Ideally, you’ll clean the grates every time you cook. But if your grates are really bad, or if you just want a fresh start, grill degreasers are safe to use on grates as well. (Always choose a food-safe option.)
Soap and water work on charcoal grills, too, and De Los Santos and Rose say you can even hose grills down with a garden hose or pressure washer. It’s important to allow your grill to completely dry before closing it up, which will prevent rust.
Step 4: Clean the grill exterior
The hard part’s done. Compared with the inside, the outside of your charcoal grill should be a walk in the park.
How to clean it? Wipe down the exterior of your charcoal grill with the grill degreaser and paper towels or with soap and water. Rinse well. Check the legs and handle, and open and close the vents to look for hidden grime. Allow the grill to completely dry.
How to clean a gas grill
Gas grills might not have the charm of charcoal, but you can’t beat them for convenience. Besides, they can cook up a mighty juicy burger.
Like charcoal grills, gas grills don’t need to be deep cleaned very often—maybe twice a year—but if you use yours a lot, increase that rate considerably. “If you grill regularly,” Rose says, “it’s important to stay on top of cleaning every couple months because debris and splatter can easily build up.”
If you’re grilling tonight (or any night), scrape the grates after grilling and rub on a little oil to season and prep the cooking surface for next time. This will make cleaning, deep or otherwise, a breeze.
Step 1: Clean the cooking grates
Dinner’s served, so it’s time to relax, right? Nope, sorry!
No matter your type of grill, the cleaning process starts the same way: with a scrub-down of the hot grates. Just as you would with a charcoal grill, be sure to clean the grates immediately after cooking.
The same tools apply to both types of grills too, so go ahead and use a brush with palmyra bristles, a ball of aluminum foil or even a halved onion.
Step 2: Allow the grill to cool, then disassemble it
Once you’ve cleaned the hot grates, turn off the grill and let it cool down. (If you forgot to scrape food after cooking, turn on the grill for a few minutes to heat up the grates, then scrape them clean and allow the grill to cool.)
Next, disconnect the gas and power connections. Once the grill parts are cool enough to handle, it’s time to disassemble the grill for deep cleaning. “Remove the grill grates, grease traps, interior panels, electronic components, electric cords and gas hoses,” Rose says.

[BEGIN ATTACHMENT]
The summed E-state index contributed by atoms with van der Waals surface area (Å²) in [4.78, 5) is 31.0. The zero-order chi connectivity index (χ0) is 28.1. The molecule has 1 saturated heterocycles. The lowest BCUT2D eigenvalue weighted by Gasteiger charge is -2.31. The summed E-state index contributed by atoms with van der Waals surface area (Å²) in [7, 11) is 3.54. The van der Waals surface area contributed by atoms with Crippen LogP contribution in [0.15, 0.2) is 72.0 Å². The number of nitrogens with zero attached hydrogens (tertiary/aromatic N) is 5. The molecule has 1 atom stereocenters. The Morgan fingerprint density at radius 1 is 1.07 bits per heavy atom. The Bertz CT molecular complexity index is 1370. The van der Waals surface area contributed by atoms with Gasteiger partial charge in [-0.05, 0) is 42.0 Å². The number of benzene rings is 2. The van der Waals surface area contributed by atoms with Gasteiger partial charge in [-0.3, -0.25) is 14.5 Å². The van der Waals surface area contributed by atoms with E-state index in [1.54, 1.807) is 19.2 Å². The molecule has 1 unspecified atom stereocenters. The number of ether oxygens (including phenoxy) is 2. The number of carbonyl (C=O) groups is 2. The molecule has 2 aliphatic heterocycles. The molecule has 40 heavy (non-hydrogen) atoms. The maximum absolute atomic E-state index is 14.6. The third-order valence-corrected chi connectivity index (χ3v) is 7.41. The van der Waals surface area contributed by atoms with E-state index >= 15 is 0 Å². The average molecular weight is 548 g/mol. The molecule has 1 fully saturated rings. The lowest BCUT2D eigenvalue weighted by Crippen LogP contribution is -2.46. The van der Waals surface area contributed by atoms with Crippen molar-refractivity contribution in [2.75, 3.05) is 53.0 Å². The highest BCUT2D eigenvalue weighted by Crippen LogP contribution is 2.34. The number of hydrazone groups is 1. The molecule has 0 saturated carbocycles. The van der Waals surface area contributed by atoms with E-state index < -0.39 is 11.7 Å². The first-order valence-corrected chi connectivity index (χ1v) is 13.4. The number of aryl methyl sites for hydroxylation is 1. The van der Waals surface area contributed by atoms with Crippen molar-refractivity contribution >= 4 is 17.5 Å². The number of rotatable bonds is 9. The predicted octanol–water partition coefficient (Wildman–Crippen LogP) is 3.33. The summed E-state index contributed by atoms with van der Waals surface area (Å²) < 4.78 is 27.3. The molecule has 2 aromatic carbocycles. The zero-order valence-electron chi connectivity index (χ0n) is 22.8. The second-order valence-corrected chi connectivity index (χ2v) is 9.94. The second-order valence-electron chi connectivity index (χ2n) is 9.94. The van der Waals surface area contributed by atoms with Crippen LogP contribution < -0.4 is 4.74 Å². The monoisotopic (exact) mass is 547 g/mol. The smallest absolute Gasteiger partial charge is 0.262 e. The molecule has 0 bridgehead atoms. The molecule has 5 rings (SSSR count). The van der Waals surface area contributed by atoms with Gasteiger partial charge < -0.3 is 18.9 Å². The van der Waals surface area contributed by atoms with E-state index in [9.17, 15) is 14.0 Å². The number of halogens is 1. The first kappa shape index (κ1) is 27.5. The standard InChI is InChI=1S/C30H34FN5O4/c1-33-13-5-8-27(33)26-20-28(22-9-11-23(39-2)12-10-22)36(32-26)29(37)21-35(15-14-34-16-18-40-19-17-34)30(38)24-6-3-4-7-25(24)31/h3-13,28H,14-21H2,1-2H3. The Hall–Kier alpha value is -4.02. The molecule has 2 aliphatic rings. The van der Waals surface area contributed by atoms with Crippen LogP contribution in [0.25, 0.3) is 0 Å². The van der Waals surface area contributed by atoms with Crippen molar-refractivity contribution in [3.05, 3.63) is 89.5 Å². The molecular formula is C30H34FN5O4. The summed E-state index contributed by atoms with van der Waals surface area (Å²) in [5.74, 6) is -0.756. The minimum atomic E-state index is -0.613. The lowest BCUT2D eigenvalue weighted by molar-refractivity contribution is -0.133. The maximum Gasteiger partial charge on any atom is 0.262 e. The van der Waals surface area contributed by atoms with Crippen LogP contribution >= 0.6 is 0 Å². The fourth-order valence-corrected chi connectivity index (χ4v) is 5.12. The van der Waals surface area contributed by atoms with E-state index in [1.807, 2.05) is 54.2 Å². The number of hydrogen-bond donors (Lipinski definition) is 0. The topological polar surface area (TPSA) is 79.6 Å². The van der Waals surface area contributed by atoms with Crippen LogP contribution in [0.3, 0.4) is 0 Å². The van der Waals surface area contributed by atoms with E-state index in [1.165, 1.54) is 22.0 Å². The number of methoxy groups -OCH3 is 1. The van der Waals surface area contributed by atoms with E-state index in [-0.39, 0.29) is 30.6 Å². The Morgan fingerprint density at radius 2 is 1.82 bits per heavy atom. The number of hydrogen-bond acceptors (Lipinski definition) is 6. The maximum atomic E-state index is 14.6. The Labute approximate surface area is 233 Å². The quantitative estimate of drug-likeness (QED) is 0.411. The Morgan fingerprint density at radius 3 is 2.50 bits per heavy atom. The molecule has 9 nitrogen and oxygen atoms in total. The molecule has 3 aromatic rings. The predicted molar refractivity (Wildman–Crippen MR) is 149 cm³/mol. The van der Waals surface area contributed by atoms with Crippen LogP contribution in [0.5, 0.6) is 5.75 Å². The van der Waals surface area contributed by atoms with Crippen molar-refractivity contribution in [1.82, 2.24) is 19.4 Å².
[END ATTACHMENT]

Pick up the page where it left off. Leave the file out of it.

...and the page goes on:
Step 3: Clean the grill interior
As you remove components, scrape or brush any carbonized material into the bottom of the grill. Getting rid of crusty buildup first will make the actual cleaning and scrubbing much less messy. Once you’ve removed the components, grab your vacuum and suck up all the debris sitting in the bottom of the grill or still clinging to the sides and lid.
Next, Rose likes to use warm, soapy water and a non-abrasive sponge or microfiber cloth to clean the interior of his gas grill and all of the components. “Don’t use any abrasive pads,” he says, “as they will scratch the finish of the grill.”
Soak the parts, or dunk your sponge in soapy water, and scrub until they’re clean.
Step 4: Clean the grill exterior
For run-of-the-mill dirt levels, wipe down the exterior of your gas grill with warm, soapy water and rinse well. If your grill exterior is very dirty, Rose prefers a homemade degreaser—made from dish soap, vinegar and baking soda—over commercial options. Apply the solution to the exterior and allow it to sit for 10 to 15 minutes, then rinse. You can even use a pressure washer, according to Rose and De Los Santos.
Once all components are clean and rinsed, let your gas grill dry completely. Then apply a neutral oil to the hinges and grates to prevent rust, Rose says.
How to keep your grill clean all season long
Now that your charcoal and gas grills are clean as new, it’s up to you to keep them that way! The professional cleaning tips below are a good place to start.
- Scrape the grates after cooking. Every time you cook, clean the cooking grates while they’re hot.
- Oil the cooking grates. Rub a neutral cooking oil on the grates. This makes your grill easier to clean and prevents food from sticking.
- Cover your grill. Grills are metal, and they will rust. The elements are no friend to grills—charcoal, gas or otherwise.
- Remove ash. De Los Santos says leaving ash in a charcoal grill encourages rust. Plus, Rose says ash-free grills are more efficient. Do this important task every other grilling session.